I don’t go to movies that often, but the last two have been at the University Cinemas (an entertaining, if not well-written, Fantastic 4 and the highly enjoyable Sky Captain.) I blame John C. (a random John?) for getting me to both of those.
Don, the coolest thing about your theater, IMO, is providing those interesting popcorn toppings.
gst: I’m pretty sure my wife and I would pay more to go to a movie where we’d be less likely to have kids present. *grumble*]]>
Don, would you eject a customer who “movie hops”? Sometimes if a movie is a dog I will go watch something else, or two other things (though I do not stay for a whole other movie cycle, that is, in an evening I won’t watch more than about 2 hours worth of movie, or watch two movies back-to-back). Is that objectionable?
Incidentally, I can’t movie hop at the Arclight because ushers seat you in assigned seats for each showing, so I pick my movies more carefully there.]]>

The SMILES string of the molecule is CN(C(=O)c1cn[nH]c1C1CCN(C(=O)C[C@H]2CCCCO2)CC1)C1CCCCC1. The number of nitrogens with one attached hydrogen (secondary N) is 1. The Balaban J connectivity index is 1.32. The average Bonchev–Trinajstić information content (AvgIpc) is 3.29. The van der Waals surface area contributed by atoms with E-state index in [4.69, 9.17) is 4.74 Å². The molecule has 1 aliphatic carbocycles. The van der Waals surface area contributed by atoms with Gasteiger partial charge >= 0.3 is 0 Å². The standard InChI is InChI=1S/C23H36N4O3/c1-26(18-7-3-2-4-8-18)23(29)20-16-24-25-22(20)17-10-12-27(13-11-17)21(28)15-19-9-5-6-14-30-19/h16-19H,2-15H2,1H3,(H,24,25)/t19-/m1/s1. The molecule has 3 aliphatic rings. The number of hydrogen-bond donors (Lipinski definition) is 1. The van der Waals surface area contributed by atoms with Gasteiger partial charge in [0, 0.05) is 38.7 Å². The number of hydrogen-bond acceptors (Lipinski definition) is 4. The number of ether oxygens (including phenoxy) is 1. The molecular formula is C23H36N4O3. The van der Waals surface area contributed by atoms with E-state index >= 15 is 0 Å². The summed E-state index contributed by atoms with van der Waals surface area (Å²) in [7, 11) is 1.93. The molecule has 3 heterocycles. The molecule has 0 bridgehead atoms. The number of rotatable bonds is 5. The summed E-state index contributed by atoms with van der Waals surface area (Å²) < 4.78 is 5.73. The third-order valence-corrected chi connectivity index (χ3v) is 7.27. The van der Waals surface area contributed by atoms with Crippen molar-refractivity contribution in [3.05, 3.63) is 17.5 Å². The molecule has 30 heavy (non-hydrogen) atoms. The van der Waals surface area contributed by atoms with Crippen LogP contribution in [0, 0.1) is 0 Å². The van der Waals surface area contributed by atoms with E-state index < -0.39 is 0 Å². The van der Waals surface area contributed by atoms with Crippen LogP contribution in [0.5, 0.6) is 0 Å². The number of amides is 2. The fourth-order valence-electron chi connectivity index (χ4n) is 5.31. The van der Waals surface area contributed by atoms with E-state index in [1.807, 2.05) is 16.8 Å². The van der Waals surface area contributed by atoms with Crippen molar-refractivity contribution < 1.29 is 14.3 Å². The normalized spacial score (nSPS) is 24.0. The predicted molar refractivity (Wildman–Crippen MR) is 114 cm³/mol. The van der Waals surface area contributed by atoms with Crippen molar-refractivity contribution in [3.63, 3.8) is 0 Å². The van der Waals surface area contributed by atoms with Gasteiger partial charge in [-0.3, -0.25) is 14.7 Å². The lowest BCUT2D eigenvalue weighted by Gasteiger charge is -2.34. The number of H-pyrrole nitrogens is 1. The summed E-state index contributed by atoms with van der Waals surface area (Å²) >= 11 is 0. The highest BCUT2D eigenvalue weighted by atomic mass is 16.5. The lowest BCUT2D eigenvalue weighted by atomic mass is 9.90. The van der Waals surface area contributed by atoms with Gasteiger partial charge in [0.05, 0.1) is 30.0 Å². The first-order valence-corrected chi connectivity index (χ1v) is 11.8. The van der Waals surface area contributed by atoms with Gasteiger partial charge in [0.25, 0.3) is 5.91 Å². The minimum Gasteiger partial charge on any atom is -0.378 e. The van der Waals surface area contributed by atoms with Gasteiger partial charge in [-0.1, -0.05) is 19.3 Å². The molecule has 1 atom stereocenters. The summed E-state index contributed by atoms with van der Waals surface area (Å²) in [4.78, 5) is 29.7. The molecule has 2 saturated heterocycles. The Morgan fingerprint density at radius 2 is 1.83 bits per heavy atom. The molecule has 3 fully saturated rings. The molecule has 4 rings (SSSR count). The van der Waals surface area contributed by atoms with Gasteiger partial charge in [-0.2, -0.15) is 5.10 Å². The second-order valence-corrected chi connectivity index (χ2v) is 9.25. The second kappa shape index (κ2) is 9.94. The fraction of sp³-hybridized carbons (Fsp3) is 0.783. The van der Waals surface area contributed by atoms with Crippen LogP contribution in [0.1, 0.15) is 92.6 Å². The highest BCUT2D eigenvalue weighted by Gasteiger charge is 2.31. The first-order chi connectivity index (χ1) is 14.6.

“I really Mormon-ed the guy down. I got a great deal.”]]>
I’m paying a dollar to go there, never thought to sneak food in. It is kind of hard to sneak movie popcorn in anyway — and they don’t give refills if you bring it yourself.]]>
For some reason that really struck me as a truth. It’s a form of deception and it is wrong to deliberately and falsely raise another person’s hopes.
For similar reasons, I think it is wrong to go into a bridal dress shop and try on dresses when a person has no intention of making a purchase. It seems especially wrong to do so with the purpose of finding “ideas” for a dress a person is making at home.
People who work in bridal stores have a right to compensation and it is a form of worker oppression to obtain their assistance when one knows ahead of time that no payment is ever intended.
Here’s a link titled “Price Shopping With No Intention to Buy” that provides interesting discussion of the matter.]]>
Tom, our dollar per is about .85 – .95 as well…and that’s with lower snack bar prices than Movies 8, so I guess that’s good. It’s just not very good (financially) when theater like the Garland did $1.50+. The bottom line is the difference between a very profitable venture and one that is borderline and even in the red some months. 25,000 people per month times .50 is a big deal!]]>